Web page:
In Reid v. Google, Brian Reid, 52, filed age discrimination charges against his former employer when they phased him out of his position with the company. Reid claimed he was terminated because he wasn’t a good “cultural fit” with the Internet giant. Google claimed that the allegedly discriminatory comments and behavior Reid cited came from nondecisionmakers and were therefore “stray remarks.” Under the Stray Remarks Doctrine, adopted by Supreme Court Justice Sandra Day O’Connor in 1989, employers are not responsible for inappropriate offhand remarks made by nondecisionmakers. In August, however, the California Supreme Court ruled in Reid’s favor, asserting that the totality of the circumstances indicated a larger atmosphere of discrimination within the company.

The California Supreme Court’s decision is a victory not just for Reid, but for older workers in general. In 2009, the Supreme Court said in a 5-4 ruling in Gross v. FBL Fin. Servs Inc. that employees claiming age discrimination must show that age was the decisive factor in the biased behavior, not just a motivating factor. Though the Gross decision will make proving age discrimination more difficult, experts say older workers have always had a harder time winning discrimination cases than other protected groups.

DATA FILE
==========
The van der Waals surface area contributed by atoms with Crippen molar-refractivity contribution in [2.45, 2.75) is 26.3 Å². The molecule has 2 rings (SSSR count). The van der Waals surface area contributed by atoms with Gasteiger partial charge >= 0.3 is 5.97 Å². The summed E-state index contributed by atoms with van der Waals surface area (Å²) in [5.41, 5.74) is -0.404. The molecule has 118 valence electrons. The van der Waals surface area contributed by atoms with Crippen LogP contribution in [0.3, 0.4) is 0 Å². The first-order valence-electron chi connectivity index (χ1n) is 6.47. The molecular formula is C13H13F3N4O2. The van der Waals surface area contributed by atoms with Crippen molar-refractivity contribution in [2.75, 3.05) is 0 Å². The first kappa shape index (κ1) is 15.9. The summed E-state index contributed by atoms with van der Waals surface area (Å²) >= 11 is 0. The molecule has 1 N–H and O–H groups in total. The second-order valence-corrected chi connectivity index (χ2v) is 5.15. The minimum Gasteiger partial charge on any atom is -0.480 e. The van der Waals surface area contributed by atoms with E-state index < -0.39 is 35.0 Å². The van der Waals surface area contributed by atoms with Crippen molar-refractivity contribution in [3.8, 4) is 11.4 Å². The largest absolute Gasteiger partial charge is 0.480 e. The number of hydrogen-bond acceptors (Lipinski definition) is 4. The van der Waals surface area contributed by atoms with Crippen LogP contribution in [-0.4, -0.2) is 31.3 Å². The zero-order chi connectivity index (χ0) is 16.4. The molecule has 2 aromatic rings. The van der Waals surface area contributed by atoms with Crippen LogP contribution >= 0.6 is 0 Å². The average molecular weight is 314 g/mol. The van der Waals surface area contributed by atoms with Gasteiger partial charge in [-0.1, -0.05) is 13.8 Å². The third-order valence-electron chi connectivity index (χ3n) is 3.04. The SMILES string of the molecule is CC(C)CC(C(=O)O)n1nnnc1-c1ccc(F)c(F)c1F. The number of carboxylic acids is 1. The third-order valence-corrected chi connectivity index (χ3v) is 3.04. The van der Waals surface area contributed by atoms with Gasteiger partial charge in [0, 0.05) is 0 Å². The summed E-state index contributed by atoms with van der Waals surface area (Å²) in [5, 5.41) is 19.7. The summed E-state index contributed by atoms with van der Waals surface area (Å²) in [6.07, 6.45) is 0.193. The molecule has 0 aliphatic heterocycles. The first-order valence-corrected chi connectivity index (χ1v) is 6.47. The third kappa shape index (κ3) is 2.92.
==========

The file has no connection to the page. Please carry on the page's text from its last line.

“Although there’s an Age Discrimination in Employment Act (ADEA), the actual views of the courts have been far less generous to older workers who are facing discrimination than they have been to workers facing discrimination on the basis of their race or gender or religion,” says Richard Levine, a partner at Levine & Baker. “You just don’t get the benefit of the same sort of analysis and this may change.”

Senator Tom Harkin of Iowa and Representative George Miller of California, both democrats, are working to pass legislation that would reverse the high court’s Gross decision. The legislation, called the Protecting Older Workers Against Discrimination Act, would establish the burden of proof in ADEA claims as no different the theory of mixed motive from Title VII and would require employers to prove that, if age was a contributing factor to the adverse employment decision in question, the same decision would have been made had age not been a factor.

While some groups, such as AARP, have spoken out in support of the bill, others criticize the law as too broad. Particularly, the statement that “the standard for proving unlawful disparate treatment under the [ADEA] and other anti-discrimination and anti-retaliation laws is no different than the standard for making such proof under [T]itle VII,” which would cover all claims of discrimination and retaliation and affect much more than the ADEA.